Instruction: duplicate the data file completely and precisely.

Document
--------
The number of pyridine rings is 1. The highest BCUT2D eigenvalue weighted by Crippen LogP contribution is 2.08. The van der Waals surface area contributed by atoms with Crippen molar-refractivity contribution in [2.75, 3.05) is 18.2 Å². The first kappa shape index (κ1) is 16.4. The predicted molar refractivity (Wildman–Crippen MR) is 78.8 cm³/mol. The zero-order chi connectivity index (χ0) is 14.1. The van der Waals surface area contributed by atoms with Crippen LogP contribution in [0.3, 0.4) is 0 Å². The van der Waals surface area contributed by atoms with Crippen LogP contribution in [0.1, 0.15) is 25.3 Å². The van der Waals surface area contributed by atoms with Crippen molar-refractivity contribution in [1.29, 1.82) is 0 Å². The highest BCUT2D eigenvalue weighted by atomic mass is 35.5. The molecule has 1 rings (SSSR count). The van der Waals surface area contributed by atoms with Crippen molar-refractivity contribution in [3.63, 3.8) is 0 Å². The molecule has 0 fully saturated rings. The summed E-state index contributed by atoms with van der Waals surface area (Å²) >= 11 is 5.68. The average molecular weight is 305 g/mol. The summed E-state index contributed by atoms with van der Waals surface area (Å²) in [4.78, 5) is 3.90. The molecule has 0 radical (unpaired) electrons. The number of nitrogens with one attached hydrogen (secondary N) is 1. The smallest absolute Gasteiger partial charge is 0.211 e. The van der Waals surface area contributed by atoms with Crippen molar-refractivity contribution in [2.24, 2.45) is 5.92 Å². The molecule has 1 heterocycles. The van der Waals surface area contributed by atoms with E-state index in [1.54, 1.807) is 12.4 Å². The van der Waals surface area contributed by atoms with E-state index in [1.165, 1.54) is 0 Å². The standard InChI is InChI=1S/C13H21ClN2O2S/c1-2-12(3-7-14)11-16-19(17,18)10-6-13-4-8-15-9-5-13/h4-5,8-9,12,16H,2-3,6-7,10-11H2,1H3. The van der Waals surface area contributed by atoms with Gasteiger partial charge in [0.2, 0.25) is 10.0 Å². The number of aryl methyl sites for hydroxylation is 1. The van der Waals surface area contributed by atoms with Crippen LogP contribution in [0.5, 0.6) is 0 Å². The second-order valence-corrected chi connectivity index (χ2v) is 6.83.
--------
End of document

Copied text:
The number of pyridine rings is 1. The highest BCUT2D eigenvalue weighted by Crippen LogP contribution is 2.08. The van der Waals surface area contributed by atoms with Crippen molar-refractivity contribution in [2.75, 3.05) is 18.2 Å². The first kappa shape index (κ1) is 16.4. The predicted molar refractivity (Wildman–Crippen MR) is 78.8 cm³/mol. The zero-order chi connectivity index (χ0) is 14.1. The van der Waals surface area contributed by atoms with Crippen LogP contribution in [0.3, 0.4) is 0 Å². The van der Waals surface area contributed by atoms with Crippen LogP contribution in [0.1, 0.15) is 25.3 Å². The van der Waals surface area contributed by atoms with Crippen molar-refractivity contribution in [1.29, 1.82) is 0 Å². The highest BCUT2D eigenvalue weighted by atomic mass is 35.5. The molecule has 1 rings (SSSR count). The van der Waals surface area contributed by atoms with Crippen molar-refractivity contribution in [3.63, 3.8) is 0 Å². The molecule has 0 fully saturated rings. The summed E-state index contributed by atoms with van der Waals surface area (Å²) >= 11 is 5.68. The average molecular weight is 305 g/mol. The summed E-state index contributed by atoms with van der Waals surface area (Å²) in [4.78, 5) is 3.90. The molecule has 0 radical (unpaired) electrons. The number of nitrogens with one attached hydrogen (secondary N) is 1. The smallest absolute Gasteiger partial charge is 0.211 e. The van der Waals surface area contributed by atoms with Crippen molar-refractivity contribution in [2.24, 2.45) is 5.92 Å². The molecule has 1 heterocycles. The van der Waals surface area contributed by atoms with E-state index in [1.54, 1.807) is 12.4 Å². The van der Waals surface area contributed by atoms with E-state index in [1.165, 1.54) is 0 Å². The standard InChI is InChI=1S/C13H21ClN2O2S/c1-2-12(3-7-14)11-16-19(17,18)10-6-13-4-8-15-9-5-13/h4-5,8-9,12,16H,2-3,6-7,10-11H2,1H3. The van der Waals surface area contributed by atoms with Gasteiger partial charge in [0.2, 0.25) is 10.0 Å². The number of aryl methyl sites for hydroxylation is 1. The van der Waals surface area contributed by atoms with Crippen LogP contribution in [0.5, 0.6) is 0 Å². The second-order valence-corrected chi connectivity index (χ2v) is 6.83.